At The Financial Times: Daniel Politi on Mauricio Macri lifts Argentina’s capital controls

Daniel Politi writes two essays on the lifting of capital controls in which he speaks to Neo-Liberal bureaucrats and brokers or spokesmen for brokerage houses: all this in anticipation of a flood of foreign investment to the New Argentine Economy, that embraces a portion of the ‘strong medicine’ postponed by the long reign of husband and wife (Cristina Fernandez de Kirchner)?

Can one speculate in the pages of this house organ of Capitalist Apologetics, what will be the political picture a year or two years from now? After the settlement with Paul Singer, how will Mauricio Macri numbers look after that ‘strong medicine’ takes hold and trickles down? A political revival  featuring a de Kirchner epigone or even a more charismatic Peronist?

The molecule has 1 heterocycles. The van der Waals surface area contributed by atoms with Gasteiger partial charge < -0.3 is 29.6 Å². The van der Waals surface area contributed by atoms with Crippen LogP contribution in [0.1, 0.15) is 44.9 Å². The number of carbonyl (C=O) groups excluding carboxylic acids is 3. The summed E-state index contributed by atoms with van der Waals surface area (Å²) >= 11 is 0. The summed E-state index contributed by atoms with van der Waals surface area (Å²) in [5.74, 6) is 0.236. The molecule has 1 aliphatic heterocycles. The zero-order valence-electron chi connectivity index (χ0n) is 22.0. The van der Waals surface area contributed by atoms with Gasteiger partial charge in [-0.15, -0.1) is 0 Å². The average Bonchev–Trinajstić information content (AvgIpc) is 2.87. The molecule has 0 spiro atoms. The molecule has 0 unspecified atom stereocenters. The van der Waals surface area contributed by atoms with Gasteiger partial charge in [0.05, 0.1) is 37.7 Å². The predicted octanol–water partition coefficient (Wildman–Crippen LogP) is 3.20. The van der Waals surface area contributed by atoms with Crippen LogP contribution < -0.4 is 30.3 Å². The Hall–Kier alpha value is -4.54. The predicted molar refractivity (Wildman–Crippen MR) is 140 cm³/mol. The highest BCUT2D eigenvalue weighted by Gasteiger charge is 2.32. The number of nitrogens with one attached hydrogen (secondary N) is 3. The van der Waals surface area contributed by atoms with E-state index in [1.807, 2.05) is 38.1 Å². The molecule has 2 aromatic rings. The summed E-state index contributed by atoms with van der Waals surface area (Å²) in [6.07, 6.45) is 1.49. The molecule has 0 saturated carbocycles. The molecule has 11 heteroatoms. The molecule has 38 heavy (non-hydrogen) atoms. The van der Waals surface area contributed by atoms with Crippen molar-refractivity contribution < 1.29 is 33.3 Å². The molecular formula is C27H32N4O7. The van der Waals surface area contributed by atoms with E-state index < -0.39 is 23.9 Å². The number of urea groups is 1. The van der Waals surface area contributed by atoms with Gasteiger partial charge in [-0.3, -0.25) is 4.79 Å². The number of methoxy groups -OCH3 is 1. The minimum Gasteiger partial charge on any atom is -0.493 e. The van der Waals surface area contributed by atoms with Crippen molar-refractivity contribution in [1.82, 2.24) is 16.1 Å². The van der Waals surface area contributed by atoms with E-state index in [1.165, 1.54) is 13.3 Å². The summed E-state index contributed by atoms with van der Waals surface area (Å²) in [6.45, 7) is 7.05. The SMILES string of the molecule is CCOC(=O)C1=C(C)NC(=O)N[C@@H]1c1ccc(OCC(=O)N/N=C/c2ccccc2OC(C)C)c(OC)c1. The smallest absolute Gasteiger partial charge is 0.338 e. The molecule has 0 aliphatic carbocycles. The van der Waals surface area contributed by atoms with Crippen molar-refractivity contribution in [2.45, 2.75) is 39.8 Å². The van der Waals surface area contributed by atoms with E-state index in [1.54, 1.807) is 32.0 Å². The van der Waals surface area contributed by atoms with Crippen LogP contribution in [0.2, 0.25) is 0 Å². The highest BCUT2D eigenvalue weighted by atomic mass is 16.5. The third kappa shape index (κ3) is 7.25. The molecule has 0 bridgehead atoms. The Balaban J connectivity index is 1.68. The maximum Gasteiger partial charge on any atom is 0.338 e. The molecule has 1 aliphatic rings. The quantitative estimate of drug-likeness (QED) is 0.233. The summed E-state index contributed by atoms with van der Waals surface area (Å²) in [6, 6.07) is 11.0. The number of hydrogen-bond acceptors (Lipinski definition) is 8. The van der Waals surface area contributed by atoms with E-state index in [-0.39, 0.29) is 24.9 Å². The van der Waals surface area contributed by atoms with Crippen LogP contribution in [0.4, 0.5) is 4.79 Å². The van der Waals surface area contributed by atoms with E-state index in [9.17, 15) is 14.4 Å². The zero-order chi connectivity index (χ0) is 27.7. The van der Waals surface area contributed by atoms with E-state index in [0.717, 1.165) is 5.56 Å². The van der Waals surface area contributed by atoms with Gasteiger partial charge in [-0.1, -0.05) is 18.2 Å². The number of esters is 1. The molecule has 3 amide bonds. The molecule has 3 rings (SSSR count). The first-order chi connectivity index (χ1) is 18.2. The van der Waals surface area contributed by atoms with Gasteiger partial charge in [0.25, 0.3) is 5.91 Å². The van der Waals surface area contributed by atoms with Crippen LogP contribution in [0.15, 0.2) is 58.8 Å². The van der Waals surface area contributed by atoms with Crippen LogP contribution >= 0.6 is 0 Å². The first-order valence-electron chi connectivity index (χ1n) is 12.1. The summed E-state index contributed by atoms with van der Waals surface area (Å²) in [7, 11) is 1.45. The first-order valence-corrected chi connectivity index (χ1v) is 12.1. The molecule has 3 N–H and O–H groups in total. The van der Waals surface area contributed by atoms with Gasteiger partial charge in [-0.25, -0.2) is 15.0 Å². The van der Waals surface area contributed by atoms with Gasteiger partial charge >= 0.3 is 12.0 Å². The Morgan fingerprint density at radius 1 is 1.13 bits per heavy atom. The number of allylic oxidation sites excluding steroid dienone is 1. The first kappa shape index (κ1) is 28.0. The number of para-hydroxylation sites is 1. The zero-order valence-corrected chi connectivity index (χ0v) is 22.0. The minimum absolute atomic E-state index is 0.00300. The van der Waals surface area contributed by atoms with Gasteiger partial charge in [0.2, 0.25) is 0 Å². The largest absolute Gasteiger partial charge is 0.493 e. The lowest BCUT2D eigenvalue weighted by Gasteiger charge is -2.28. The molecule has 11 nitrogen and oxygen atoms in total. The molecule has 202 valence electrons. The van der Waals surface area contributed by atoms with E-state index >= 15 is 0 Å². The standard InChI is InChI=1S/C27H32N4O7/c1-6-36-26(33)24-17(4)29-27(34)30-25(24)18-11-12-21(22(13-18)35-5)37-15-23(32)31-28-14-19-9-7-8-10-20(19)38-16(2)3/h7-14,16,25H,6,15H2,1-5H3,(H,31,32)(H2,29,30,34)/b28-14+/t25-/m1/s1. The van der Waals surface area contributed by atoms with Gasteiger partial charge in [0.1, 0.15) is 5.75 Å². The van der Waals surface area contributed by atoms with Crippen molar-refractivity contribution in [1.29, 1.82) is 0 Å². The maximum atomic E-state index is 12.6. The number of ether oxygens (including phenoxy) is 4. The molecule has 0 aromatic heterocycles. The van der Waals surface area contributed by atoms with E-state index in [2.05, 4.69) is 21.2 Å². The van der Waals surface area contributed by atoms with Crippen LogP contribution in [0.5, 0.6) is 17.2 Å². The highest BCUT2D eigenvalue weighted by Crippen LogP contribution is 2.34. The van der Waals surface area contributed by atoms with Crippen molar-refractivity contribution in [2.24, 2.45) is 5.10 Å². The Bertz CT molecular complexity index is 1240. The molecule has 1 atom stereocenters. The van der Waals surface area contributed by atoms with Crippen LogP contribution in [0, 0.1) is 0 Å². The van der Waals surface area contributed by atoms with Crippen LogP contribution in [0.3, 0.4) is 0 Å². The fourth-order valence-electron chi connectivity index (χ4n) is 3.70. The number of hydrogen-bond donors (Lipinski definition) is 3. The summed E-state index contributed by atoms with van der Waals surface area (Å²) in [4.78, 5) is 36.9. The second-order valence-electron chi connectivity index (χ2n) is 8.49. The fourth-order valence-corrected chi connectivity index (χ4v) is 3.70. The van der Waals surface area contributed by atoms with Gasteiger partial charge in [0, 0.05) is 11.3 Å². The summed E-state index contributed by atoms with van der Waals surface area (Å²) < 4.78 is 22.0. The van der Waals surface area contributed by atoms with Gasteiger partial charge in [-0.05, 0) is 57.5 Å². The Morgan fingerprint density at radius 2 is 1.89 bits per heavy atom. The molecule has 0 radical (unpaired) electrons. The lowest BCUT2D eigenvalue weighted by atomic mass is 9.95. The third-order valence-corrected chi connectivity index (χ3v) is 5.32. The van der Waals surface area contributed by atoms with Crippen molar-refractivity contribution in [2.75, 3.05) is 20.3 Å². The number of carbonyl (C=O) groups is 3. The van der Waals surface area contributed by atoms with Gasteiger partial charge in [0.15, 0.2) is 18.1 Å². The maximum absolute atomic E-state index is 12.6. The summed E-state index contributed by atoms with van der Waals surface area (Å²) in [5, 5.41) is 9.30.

Two reports of interest:

One wonders what the electorate will think, but more importantly what they will do politically in the wake of these ‘economic reforms’ and the effects on the life of the citizenry? Not to speak of the falling value of the Peso! Which seems here an utter irrelevance! The political blindness of the economic/political ideologue?

The Neo-Liberal Utopian Hayek offered the Market as the only real viable form of knowledge, while ignoring the central place of a vibrant civic/political life, as the cornerstone that made Capitalism a possibility/actuality within that indispensable civic/political frame.

On the fall of the Argentine Peso:

Political Observer

About stephenkmacksd

Rootless cosmopolitan,down at heels intellectual;would be writer. 'Polemic is a discourse of conflict, whose effect depends on a delicate balance between the requirements of truth and the enticements of anger, the duty to argue and the zest to inflame. Its rhetoric allows, even enforces, a certain figurative licence. Like epitaphs in Johnson’s adage, it is not under oath.'
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